• bchismire

La La Land

Last night, my parents and I finally saw La La Land, the film that many people said revived the classic musical film genre, and that managed to sweep up a record-tying 14 Oscar nominations, the honor of which puts this on the same Oscar podium as All About Eve and James Cameron's Titanic.


It really blew us away...sort of.


Let me start with where the movie did NOT meet our expectations. Half of the elements involving the revival of the musical genre were pretty subpar. Some of the songs were too subtle, and the singing for these songs did not mesh well with the acting. That's not to say that they were artificial or that the notes didn't fit, they just...weren't at the right level of musical tenors to be expected in everyday musical films. At least, compared to the classic musical films of the mid-20th century.


Thankfully, this is where my complaints about the movie end. Here's where it really hits the right notes.


The other half of its revival attempts really worked, with a great musical score and amazing, snappy, very fluid choreography to tap along with it. There were also three songs in the movie that I loved: the first two (especially "Another Day of Sun") for being the most energetic, and "Audition (The Fools Who Dream)", for being the most powerful. In fact, I'm happy to see that song being up for the Oscar for Best Song. I was also impressed with the boldness of the movie's musical formula; it did a good job of reviving what it could of the classic Hollywood musical while painting it with a contemporary edge.


The characters, especially Mia and Sebastian, were strong and really likeable. No one expressed any lack of empathy, and the two leads embodied the passion of the creative arts and the romance that could come with it, down to the struggles and heartaches. And of course, Ryan Gosling and Emma Stone both deserve some credit for for how seamlessly well they blended in with the characters they played. But I think where they really nailed it was in the subtleties of Mia and Sebastian's expressions, whether they were character-specific or romantically involved.


The story was also fantastic. Much like the two main characters, it also embodied the passion of the creative arts, though it went a step further than that. The beauty of the story is that it balanced the optimistic, hopeful visions of success in Hollywood with the realistic obstacles and challenges of reaching that goal. It even highlighted the fact that no one would know what would happen during such a quest. The same could be said about the chances of romance, and the ending addressed them brilliantly and in ways that put the sweet in bittersweet.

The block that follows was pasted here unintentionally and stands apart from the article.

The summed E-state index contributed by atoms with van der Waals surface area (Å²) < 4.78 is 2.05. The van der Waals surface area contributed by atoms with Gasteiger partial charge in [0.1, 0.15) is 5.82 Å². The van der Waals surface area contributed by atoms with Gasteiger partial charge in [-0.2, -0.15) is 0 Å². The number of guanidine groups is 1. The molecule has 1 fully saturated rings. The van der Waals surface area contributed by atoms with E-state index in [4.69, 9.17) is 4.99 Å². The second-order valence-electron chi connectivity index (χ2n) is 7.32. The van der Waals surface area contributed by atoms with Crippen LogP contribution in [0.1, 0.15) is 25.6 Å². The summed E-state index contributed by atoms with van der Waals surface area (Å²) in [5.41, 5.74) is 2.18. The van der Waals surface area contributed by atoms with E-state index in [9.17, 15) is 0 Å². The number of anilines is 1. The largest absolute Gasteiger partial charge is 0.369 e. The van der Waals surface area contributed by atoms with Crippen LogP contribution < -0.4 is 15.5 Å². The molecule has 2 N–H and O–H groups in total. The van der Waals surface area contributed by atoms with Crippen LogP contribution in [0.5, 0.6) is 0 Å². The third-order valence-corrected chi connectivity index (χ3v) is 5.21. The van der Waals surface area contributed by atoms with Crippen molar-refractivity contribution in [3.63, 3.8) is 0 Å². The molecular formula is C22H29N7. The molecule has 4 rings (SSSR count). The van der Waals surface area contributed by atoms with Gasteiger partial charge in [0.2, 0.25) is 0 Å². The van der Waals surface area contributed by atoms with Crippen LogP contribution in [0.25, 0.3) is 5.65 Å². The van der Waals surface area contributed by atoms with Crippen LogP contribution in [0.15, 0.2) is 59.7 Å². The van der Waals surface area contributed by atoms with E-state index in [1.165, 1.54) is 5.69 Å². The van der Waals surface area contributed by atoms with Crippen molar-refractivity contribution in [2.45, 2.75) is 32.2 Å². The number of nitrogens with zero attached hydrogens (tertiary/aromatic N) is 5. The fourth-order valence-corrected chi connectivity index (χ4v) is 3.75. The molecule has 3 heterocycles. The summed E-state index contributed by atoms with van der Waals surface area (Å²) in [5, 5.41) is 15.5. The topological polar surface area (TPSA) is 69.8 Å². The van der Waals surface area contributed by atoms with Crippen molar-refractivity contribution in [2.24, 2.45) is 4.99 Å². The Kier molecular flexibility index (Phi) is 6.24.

But there's only one element of the movie that hit home for us: its themes about perseverance and never giving up on your dreams.


Like I said, the characters personified that ideal very well, most memorably when Mia and Sebastian were on the brink of quitting before helping each other, and planting seeds within each other that help get their creative juices flowing and help them continue to pursue their dreams.

The theme may also explain why "Audition (The Fools Who Dream)" was so powerful; it compiled a crazy, but very meaningful metaphor to show that while the journey to achieve our dreams may come with pain or humiliation, it would all be worth it and that we would leave it with no regrets.


On the production side, it was said that La La Land took about 6-7 years to complete, with the production starting as far back as 2010. Damien Chazelle and all the cast and crew took a gamble on this project and put forth every tender loving care into making this THE return of the musical film, at an age when films of such a genre were seen as passé. In a way, that tied in nicely with the film's themes, too.


I did say it was an overstatement to say it did its job of bringing the musical film back, but I DO hope that this will stand as a gateway for more creative possibilities to come. It would really encourage its viewers, and not just the Hollywood newcomers, to consider taking a risk with their talents and either break new ground with a new form of art or just revive an old-style art form that deserves to be brought back with a fresh, new edge, much like what La La Land jump-started with the classic Hollywood musical.

Now, I conclude this review with a phrase that evokes for us what the entirety of La La Land also established:


First, think. Second, believe. Third, dream. And finally, dare. - Walt Disney


Overall Rating: A- (Whereas Singin' in the Rain and The Sound of Music are both A+)


PS For those of you who have seen La La Land, I'm interested to hear YOUR thoughts about it. Was it better than you thought? Or did it not meet expectations for you?







Originally published on Facebook, February 10, 2017

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